Ideally I want to try and figure out the best way to cast this spell and then, once it’s cast, to try and make it’s effects as helpful/not harmful to the party as possible.
For example, if I hit a creature with Enemies Abound but then it picks a party member as it’s target, I could tell the other character “Just hide and he’ll attack someone else!!”
Can a player character throw a hand-axe upwards over a wall, into an enemy group that is on the opposite side of the wall? If so, what penalties would apply?
The Path of the Totem Warrior barbarian’s 3rd-level Wolf Totem Spirit feature (PHB, p. 50) says:
While you’re raging, your friends have advantage on melee attack rolls against any creature within 5 feet of you that is hostile to you.
Does this benefit apply to the Barbarian as well, if an ally is within 5 feet of an enemy?
This is my first time DM’ing and I’m playing DnD 5e’s “Lost Mine of Phandelver” campaign with 3 other players.
The PCs seem to have a trend of encountering a group of enemies, start fighting and then, mid combat, try to either intimidate the enemies and get them to flee or just to persuade their enemies to help them out.
As the DM, I play along: some times the tactic works, other times it doesn’t. But I can’t seem to find a straight answer about how to award experience in these cases.
Let me be more specific: there was an encounter with 4 goblins. After exchanging a couple of blows, the PCs noticed they were getting their asses kicked. They then succeeded in de-escalating the situation: they convinced the goblins not to kill them and to actually help them out instead.
How should I have awarded experience points for that encounter? Originally, the encounter had 4 goblins, each worth 50 XP, totaling 200 XP. But my party didn’t kill them. So how much XP do they get from the de-escalation? All 200 XP?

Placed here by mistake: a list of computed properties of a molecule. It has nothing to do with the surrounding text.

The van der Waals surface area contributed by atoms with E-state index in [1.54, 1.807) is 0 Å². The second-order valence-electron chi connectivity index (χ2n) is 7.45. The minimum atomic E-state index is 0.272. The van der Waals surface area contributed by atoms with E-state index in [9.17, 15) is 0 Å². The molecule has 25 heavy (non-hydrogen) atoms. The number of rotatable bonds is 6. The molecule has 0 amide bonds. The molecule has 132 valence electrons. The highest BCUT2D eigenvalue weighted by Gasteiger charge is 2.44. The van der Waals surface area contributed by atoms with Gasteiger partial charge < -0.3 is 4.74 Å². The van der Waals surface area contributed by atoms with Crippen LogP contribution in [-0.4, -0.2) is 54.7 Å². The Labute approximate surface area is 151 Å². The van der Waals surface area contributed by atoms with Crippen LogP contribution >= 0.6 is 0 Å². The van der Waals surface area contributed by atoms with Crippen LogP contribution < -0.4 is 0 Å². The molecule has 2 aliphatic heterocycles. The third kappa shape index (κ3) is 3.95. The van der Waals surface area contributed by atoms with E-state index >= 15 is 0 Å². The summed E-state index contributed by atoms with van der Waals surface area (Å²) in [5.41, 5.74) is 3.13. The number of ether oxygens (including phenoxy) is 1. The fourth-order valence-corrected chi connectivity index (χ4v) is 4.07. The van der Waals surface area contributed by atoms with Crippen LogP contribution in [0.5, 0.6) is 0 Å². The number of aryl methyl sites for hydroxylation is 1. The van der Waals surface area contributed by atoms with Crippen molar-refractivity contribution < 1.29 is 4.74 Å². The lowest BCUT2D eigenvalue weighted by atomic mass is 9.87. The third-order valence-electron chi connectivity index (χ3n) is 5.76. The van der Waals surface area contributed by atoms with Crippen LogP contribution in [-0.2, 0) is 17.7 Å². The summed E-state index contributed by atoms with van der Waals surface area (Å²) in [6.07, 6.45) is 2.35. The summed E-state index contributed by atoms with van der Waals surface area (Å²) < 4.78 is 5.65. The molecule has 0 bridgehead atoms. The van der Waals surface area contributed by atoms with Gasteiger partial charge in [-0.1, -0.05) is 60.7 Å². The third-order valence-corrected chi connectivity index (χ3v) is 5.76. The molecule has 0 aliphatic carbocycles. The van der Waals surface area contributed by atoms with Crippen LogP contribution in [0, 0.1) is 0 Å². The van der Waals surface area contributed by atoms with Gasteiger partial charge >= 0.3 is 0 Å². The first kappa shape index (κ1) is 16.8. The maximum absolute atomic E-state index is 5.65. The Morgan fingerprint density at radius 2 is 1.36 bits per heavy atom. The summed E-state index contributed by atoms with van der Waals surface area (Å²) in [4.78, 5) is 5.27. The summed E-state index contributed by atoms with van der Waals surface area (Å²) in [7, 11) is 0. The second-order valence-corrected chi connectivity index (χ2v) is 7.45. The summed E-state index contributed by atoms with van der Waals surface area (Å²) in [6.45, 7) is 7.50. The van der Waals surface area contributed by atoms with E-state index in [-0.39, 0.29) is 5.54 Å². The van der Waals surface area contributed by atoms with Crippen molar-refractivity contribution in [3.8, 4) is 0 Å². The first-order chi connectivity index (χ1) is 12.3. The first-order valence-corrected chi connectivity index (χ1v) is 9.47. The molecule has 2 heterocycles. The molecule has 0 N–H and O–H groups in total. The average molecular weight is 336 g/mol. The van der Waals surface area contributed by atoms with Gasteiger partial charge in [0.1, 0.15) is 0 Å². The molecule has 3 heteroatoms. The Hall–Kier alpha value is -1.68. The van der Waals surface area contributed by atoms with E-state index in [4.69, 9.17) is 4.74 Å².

A small wrinkle
After the de-escalation, some time passed and the PCs started gambling with the goblins. The goblins noticed one of the PCs was cheating, so the goblins started fighting again. At this point, the PCs killed one of the goblins and the other three goblins fled.
How should I deal with the experience this second time? Should I consider it a second encounter worth another 200 XP?
Or should I just not have awarded any XP until I was sure they were done with the goblins (either killing them, making them flee or just convincing them to help out) and just awarded 200 XP once which counted for both encounters?
Or further: should the PCs get less than the expected 200 XP because they didn’t kill all their enemies?
From other questions on here, I know that both Horde Breaker and Volley can be used together, as discussed here: Do the Hunter ranger's Horde Breaker and Volley features interact?
Is there any limit to how many enemies you can attack using this combo if they fall into the 10-foot radius of the initial Volley?
Say there is a shield-wall type of formation of enemies, all nicely lined up side by side and multiple rows deep. In theory, based on the phrasing of Volley, you can use Volley to attack every creature in the 10-foot radius, potentially attacking 16 targets – and you can use Horde Breaker on any that are within 5 feet of the point of origin. If the origin is the middle of the group, then possibly 8 additional targets – and then use Volley again for your second attack as a Hunter, making 40 total attack rolls in this situation (assuming they are all lined up nicely). Is this correct?
In my current campaign, we have stumbled into a war-torn region where large armies of Orcs are massing (my preferred enemy), and I’d love to use this loop hole if they end up lining up nicely for me.